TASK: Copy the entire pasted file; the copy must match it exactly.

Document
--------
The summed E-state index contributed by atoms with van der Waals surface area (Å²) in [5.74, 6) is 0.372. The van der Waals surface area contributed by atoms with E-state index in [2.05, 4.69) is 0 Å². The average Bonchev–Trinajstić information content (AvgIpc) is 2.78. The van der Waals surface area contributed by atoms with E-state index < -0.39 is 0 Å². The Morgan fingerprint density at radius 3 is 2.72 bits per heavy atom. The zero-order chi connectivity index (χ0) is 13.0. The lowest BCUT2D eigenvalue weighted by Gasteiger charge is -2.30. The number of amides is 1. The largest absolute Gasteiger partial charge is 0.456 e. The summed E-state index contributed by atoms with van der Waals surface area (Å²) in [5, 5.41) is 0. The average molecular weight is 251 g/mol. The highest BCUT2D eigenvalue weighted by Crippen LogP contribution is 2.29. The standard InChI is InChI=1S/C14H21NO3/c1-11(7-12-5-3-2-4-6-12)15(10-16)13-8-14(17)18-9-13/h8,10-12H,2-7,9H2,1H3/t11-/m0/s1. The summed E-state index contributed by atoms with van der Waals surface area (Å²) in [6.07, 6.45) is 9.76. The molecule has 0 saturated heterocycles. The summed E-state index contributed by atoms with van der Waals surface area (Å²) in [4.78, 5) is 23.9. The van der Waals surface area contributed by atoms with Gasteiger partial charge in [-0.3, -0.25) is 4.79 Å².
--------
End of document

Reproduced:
The summed E-state index contributed by atoms with van der Waals surface area (Å²) in [5.74, 6) is 0.372. The van der Waals surface area contributed by atoms with E-state index in [2.05, 4.69) is 0 Å². The average Bonchev–Trinajstić information content (AvgIpc) is 2.78. The van der Waals surface area contributed by atoms with E-state index < -0.39 is 0 Å². The Morgan fingerprint density at radius 3 is 2.72 bits per heavy atom. The zero-order chi connectivity index (χ0) is 13.0. The lowest BCUT2D eigenvalue weighted by Gasteiger charge is -2.30. The number of amides is 1. The largest absolute Gasteiger partial charge is 0.456 e. The summed E-state index contributed by atoms with van der Waals surface area (Å²) in [5, 5.41) is 0. The average molecular weight is 251 g/mol. The highest BCUT2D eigenvalue weighted by Crippen LogP contribution is 2.29. The standard InChI is InChI=1S/C14H21NO3/c1-11(7-12-5-3-2-4-6-12)15(10-16)13-8-14(17)18-9-13/h8,10-12H,2-7,9H2,1H3/t11-/m0/s1. The summed E-state index contributed by atoms with van der Waals surface area (Å²) in [6.07, 6.45) is 9.76. The molecule has 0 saturated heterocycles. The summed E-state index contributed by atoms with van der Waals surface area (Å²) in [4.78, 5) is 23.9. The van der Waals surface area contributed by atoms with Gasteiger partial charge in [-0.3, -0.25) is 4.79 Å².